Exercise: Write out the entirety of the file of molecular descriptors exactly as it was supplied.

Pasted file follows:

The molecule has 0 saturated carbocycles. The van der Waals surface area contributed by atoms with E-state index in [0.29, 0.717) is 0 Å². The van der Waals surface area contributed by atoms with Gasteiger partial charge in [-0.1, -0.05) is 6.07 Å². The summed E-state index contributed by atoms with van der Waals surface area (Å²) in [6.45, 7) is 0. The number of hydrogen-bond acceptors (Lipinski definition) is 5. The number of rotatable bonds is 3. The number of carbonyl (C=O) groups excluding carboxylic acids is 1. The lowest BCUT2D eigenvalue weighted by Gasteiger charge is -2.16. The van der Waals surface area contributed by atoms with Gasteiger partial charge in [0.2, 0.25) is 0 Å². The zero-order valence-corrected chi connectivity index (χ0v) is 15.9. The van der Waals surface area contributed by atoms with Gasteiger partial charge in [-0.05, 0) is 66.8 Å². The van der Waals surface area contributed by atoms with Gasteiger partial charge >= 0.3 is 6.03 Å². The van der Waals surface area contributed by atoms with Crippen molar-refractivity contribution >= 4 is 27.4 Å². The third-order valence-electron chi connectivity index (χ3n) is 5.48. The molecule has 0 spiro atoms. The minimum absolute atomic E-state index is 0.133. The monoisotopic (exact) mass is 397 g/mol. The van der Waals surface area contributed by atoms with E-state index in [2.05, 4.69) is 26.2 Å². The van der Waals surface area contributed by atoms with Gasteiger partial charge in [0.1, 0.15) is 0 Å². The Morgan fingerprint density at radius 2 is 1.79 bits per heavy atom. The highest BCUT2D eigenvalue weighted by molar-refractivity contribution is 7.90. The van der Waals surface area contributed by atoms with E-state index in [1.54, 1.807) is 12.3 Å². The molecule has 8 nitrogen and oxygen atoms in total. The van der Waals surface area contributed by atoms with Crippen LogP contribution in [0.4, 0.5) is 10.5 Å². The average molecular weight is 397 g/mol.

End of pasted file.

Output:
The molecule has 0 saturated carbocycles. The van der Waals surface area contributed by atoms with E-state index in [0.29, 0.717) is 0 Å². The van der Waals surface area contributed by atoms with Gasteiger partial charge in [-0.1, -0.05) is 6.07 Å². The summed E-state index contributed by atoms with van der Waals surface area (Å²) in [6.45, 7) is 0. The number of hydrogen-bond acceptors (Lipinski definition) is 5. The number of rotatable bonds is 3. The number of carbonyl (C=O) groups excluding carboxylic acids is 1. The lowest BCUT2D eigenvalue weighted by Gasteiger charge is -2.16. The van der Waals surface area contributed by atoms with Gasteiger partial charge in [0.2, 0.25) is 0 Å². The zero-order valence-corrected chi connectivity index (χ0v) is 15.9. The van der Waals surface area contributed by atoms with Gasteiger partial charge in [-0.05, 0) is 66.8 Å². The van der Waals surface area contributed by atoms with Gasteiger partial charge >= 0.3 is 6.03 Å². The van der Waals surface area contributed by atoms with Crippen molar-refractivity contribution >= 4 is 27.4 Å². The third-order valence-electron chi connectivity index (χ3n) is 5.48. The molecule has 0 spiro atoms. The minimum absolute atomic E-state index is 0.133. The monoisotopic (exact) mass is 397 g/mol. The van der Waals surface area contributed by atoms with E-state index in [2.05, 4.69) is 26.2 Å². The van der Waals surface area contributed by atoms with Gasteiger partial charge in [0.1, 0.15) is 0 Å². The Morgan fingerprint density at radius 2 is 1.79 bits per heavy atom. The highest BCUT2D eigenvalue weighted by molar-refractivity contribution is 7.90. The van der Waals surface area contributed by atoms with E-state index in [1.54, 1.807) is 12.3 Å². The molecule has 8 nitrogen and oxygen atoms in total. The van der Waals surface area contributed by atoms with Crippen LogP contribution in [0.4, 0.5) is 10.5 Å². The average molecular weight is 397 g/mol.